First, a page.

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There are more than 85 unofficial Sharia courts operating in the UK, a new report by the rightwing think tank Civitas has revealed.
The courts, which usually apply Sharia law in family or financial disputes, can have their rulings upheld by civil courts in England and Wales under the 1996 Arbitration Act.
Decisions from the tribunals can be presented to a family court judge on a two page form for approval.
The new report from Civitas, calls for a new law to stop Sharia rulings from being legally enforceable.
Denis MacEoin, a former lecturer in Arabic and Islamic studies who wrote the report said: "The fact that so many Sharia rulings in Britain relate to cases concerning divorce and custody of children is of particular concern, as women are not equal in Sharia law, and Sharia contains no specific commitment to the best interests of the child that is fundamental to family law in the UK.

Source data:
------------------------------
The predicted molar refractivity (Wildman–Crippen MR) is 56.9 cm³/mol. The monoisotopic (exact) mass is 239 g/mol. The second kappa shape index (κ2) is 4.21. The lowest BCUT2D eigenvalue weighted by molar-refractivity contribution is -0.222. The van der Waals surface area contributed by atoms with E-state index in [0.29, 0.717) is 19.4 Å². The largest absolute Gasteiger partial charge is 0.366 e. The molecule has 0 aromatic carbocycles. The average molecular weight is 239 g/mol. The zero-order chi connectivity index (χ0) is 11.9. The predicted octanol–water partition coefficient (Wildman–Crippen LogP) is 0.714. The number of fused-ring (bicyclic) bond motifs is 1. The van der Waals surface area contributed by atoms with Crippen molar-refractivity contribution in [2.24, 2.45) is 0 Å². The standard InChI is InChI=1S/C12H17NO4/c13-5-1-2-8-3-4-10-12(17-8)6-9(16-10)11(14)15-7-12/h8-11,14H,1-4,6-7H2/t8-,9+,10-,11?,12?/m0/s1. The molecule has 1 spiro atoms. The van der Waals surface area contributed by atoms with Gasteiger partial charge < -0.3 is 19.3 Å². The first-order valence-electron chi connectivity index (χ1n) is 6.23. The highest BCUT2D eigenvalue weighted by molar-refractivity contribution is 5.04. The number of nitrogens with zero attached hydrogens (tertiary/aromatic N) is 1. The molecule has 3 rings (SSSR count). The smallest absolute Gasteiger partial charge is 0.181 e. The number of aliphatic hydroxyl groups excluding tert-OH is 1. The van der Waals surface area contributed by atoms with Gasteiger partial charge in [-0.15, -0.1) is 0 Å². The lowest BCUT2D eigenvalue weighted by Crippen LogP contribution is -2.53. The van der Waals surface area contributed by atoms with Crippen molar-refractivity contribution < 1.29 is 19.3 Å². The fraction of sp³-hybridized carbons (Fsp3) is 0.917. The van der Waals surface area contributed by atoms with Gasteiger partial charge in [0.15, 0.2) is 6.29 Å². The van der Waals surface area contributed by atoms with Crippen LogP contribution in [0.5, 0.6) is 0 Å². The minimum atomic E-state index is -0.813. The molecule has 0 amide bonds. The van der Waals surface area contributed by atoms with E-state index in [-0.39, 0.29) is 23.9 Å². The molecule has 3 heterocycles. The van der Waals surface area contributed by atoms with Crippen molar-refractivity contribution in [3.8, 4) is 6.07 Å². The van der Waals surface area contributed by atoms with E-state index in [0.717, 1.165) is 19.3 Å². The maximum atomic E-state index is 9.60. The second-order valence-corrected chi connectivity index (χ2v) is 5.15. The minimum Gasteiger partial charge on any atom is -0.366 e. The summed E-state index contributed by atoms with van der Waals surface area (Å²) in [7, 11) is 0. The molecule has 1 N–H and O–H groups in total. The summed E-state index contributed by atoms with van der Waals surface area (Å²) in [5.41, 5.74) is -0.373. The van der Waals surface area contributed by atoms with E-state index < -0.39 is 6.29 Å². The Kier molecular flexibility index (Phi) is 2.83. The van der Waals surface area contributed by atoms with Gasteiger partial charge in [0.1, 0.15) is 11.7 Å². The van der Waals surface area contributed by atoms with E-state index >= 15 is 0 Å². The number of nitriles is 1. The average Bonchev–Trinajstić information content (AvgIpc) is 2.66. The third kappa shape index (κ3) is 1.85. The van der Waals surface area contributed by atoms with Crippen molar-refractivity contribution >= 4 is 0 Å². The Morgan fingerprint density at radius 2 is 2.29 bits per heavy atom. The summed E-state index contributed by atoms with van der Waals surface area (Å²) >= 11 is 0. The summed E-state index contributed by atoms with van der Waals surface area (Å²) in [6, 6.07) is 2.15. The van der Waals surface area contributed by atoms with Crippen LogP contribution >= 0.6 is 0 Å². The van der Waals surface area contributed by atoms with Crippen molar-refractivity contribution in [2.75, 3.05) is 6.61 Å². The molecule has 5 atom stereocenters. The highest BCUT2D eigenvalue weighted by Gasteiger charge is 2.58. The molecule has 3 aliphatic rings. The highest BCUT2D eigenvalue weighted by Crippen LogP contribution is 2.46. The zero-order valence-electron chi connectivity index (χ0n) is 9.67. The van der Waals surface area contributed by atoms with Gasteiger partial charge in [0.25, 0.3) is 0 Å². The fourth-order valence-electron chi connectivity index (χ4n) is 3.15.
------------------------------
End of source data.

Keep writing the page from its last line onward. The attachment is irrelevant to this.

Mr MacEoin opines that the "courts are advising illegal actions" and are incompatible with human rights law.
The Muslim Arbitration Tribunal (MAT), a network of Sharia courts, has been operating in London, Manchester, Bradford, Birmingham and Nuneaton since 2007 under the 1996 Arbitration Act. These make decisions that are legally binding and can be enforced by the English courts, provided they do not conflict with English law and both parties choose to use them.
An MAT spokeswoman said that critics of any use of Islamic law failed to recognise that both parties had to agree to any form of dispute resolution in Britain.
"The establishment of Muslim Arbitration Tribunals is an important and significant step towards providing the Muslim community with a real opportunity to self determine disputes in accordance with Islamic sacred law," a statement from the organisation said.
The Red Book is the acknowledged authority on practice and procedure